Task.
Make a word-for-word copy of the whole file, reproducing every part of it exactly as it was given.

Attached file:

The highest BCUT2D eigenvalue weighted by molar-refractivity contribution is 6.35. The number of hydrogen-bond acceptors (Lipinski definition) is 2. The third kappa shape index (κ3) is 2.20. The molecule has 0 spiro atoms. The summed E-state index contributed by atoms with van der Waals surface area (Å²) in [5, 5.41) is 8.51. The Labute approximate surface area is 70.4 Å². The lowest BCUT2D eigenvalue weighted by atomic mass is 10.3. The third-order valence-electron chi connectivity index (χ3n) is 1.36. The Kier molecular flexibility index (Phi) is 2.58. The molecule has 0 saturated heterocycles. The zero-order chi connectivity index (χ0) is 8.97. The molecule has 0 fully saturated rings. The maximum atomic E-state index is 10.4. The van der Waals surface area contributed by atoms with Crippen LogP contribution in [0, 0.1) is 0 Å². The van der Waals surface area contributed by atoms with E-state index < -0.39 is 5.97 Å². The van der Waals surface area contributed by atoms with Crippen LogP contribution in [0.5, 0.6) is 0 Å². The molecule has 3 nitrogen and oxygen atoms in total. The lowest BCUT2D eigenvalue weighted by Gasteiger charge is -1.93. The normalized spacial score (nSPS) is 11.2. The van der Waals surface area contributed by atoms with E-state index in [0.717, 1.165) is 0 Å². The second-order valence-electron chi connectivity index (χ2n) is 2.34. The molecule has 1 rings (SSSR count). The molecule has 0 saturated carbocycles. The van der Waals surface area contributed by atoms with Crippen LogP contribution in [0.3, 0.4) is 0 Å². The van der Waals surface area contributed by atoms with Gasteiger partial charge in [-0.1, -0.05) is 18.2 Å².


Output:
The highest BCUT2D eigenvalue weighted by molar-refractivity contribution is 6.35. The number of hydrogen-bond acceptors (Lipinski definition) is 2. The third kappa shape index (κ3) is 2.20. The molecule has 0 spiro atoms. The summed E-state index contributed by atoms with van der Waals surface area (Å²) in [5, 5.41) is 8.51. The Labute approximate surface area is 70.4 Å². The lowest BCUT2D eigenvalue weighted by atomic mass is 10.3. The third-order valence-electron chi connectivity index (χ3n) is 1.36. The Kier molecular flexibility index (Phi) is 2.58. The molecule has 0 saturated heterocycles. The zero-order chi connectivity index (χ0) is 8.97. The molecule has 0 fully saturated rings. The maximum atomic E-state index is 10.4. The van der Waals surface area contributed by atoms with Crippen LogP contribution in [0, 0.1) is 0 Å². The van der Waals surface area contributed by atoms with E-state index < -0.39 is 5.97 Å². The van der Waals surface area contributed by atoms with Crippen LogP contribution in [0.5, 0.6) is 0 Å². The molecule has 3 nitrogen and oxygen atoms in total. The lowest BCUT2D eigenvalue weighted by Gasteiger charge is -1.93. The normalized spacial score (nSPS) is 11.2. The van der Waals surface area contributed by atoms with E-state index in [0.717, 1.165) is 0 Å². The second-order valence-electron chi connectivity index (χ2n) is 2.34. The molecule has 1 rings (SSSR count). The molecule has 0 saturated carbocycles. The van der Waals surface area contributed by atoms with Crippen LogP contribution in [0.3, 0.4) is 0 Å². The van der Waals surface area contributed by atoms with Gasteiger partial charge in [-0.1, -0.05) is 18.2 Å².